Among the issues most commonly discussed are individuality, the rights of the individual, the limits of legitimate government, morality, history, economics, government policy, science, business, education, health care, energy, and man-made global warming evaluations. My posts are aimed at intelligent and rational individuals, whose comments are very welcome.

"No matter how vast your knowledge or how modest, it is your own mind that has to acquire it." Ayn Rand

"Observe that the 'haves' are those who have freedom, and that it is freedom that the 'have-nots' have not." Ayn Rand

"The virtue involved in helping those one loves is not 'selflessness' or 'sacrifice', but integrity." Ayn Rand

19 April 2010

Galveston - The Hurricane Damaged City We Do Not Hear About

Hurricane Ike struck Galveston, Texas on 13 September 2008 in the waning days of the Bush presidency with a Democrat Congress.  Tens of thousands of people evacuated Galveston, which is on a coastal island.  Dozens of people died.  Parts of Houston, which is not far away, went without power for weeks.

Before the storm, Galveston had a population of 57,000 people.  It now has a population of about 48,000, putting it below the important federal threshold for many benefits at 50,000.  For the next ten years, the Census will proclaim Galveston a city of fewer than 50,000 people.  Yes, the equal individual rights of Americans living in towns and cities with populations of less than 50,000 people are less equal than those of people living in the larger cities exceeding that threshold.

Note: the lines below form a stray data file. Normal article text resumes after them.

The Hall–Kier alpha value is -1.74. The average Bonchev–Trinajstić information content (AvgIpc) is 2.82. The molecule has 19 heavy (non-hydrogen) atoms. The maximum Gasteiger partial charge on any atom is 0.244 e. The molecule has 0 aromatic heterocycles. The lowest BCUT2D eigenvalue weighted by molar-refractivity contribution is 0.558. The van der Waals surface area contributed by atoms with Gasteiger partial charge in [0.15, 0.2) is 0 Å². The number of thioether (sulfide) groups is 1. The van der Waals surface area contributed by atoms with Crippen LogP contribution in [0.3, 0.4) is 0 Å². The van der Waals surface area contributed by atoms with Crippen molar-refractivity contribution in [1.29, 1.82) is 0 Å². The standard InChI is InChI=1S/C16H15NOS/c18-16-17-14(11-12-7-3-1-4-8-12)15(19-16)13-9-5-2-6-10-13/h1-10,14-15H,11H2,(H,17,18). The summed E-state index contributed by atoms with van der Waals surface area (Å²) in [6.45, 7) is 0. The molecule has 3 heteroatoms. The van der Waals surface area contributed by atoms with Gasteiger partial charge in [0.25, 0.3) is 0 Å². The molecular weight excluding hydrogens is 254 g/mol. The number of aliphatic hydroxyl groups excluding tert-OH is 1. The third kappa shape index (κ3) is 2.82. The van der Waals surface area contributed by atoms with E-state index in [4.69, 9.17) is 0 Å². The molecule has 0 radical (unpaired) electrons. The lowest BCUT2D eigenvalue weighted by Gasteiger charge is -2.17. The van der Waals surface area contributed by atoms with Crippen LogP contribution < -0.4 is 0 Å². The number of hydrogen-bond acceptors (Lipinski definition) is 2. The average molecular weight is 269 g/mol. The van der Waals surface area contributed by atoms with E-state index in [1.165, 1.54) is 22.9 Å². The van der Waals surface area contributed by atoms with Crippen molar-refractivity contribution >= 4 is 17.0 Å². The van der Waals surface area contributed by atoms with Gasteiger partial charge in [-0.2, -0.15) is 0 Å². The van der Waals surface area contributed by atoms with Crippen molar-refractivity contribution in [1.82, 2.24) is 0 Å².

The people of Galveston have long been waiting for promised federal aid.  The aid is aimed at rehabilitation of the heavily damaged areas rather than compensation.  The resulting barrier of paperwork between the state government and the federal government has created long delays.  A first round of $1.3 billion of federal money is partially still held in state coffers.  In November 2009, the Department of Housing and Urban Development said it was holding up disbursing a second round of $1.7 billion requested by Texas because the state had not solicited enough community input and had not updated its fair-housing practices.

After the Katrina and Rita Hurricanes in 2005, the city of Galveston set up an emergency hurricane fund of $14 million and built caches of food and fuel.  The local banks made short-term, low-interest loans totaling $65 million to local businesses to help them reopen.  The city and the city's private sector pulled together to work on rebuilding Galveston.

Can you imagine the blame game Washington would be playing now if a Republican were President?  But, with a leftist-favored Obama presidency, the delays are completely without interest.

This post is based upon a story in The Economist of 17-23 April 2010.

No comments: